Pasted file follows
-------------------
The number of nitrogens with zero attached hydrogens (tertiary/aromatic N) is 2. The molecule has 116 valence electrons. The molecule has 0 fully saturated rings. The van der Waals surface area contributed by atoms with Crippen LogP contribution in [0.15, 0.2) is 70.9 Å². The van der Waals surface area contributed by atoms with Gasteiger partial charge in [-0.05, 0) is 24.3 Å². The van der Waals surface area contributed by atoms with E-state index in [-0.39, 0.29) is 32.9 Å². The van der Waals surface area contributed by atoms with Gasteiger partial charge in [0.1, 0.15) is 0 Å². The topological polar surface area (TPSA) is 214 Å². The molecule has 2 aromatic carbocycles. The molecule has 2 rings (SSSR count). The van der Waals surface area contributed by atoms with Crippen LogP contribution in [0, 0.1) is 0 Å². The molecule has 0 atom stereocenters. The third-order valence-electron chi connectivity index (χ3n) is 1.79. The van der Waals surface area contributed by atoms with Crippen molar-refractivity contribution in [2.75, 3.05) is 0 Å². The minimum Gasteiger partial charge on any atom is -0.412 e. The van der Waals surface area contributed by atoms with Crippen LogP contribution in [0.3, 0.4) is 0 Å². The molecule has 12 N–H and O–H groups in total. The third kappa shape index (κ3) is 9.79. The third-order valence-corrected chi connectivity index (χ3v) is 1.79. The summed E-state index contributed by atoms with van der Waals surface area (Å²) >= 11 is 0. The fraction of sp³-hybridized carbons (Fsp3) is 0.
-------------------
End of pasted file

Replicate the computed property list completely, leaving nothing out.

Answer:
The number of nitrogens with zero attached hydrogens (tertiary/aromatic N) is 2. The molecule has 116 valence electrons. The molecule has 0 fully saturated rings. The van der Waals surface area contributed by atoms with Crippen LogP contribution in [0.15, 0.2) is 70.9 Å². The van der Waals surface area contributed by atoms with Gasteiger partial charge in [-0.05, 0) is 24.3 Å². The van der Waals surface area contributed by atoms with E-state index in [-0.39, 0.29) is 32.9 Å². The van der Waals surface area contributed by atoms with Gasteiger partial charge in [0.1, 0.15) is 0 Å². The topological polar surface area (TPSA) is 214 Å². The molecule has 2 aromatic carbocycles. The molecule has 2 rings (SSSR count). The van der Waals surface area contributed by atoms with Crippen LogP contribution in [0, 0.1) is 0 Å². The molecule has 0 atom stereocenters. The third-order valence-electron chi connectivity index (χ3n) is 1.79. The van der Waals surface area contributed by atoms with Crippen molar-refractivity contribution in [2.75, 3.05) is 0 Å². The minimum Gasteiger partial charge on any atom is -0.412 e. The van der Waals surface area contributed by atoms with Crippen LogP contribution in [0.3, 0.4) is 0 Å². The molecule has 12 N–H and O–H groups in total. The third kappa shape index (κ3) is 9.79. The third-order valence-corrected chi connectivity index (χ3v) is 1.79. The summed E-state index contributed by atoms with van der Waals surface area (Å²) >= 11 is 0. The fraction of sp³-hybridized carbons (Fsp3) is 0.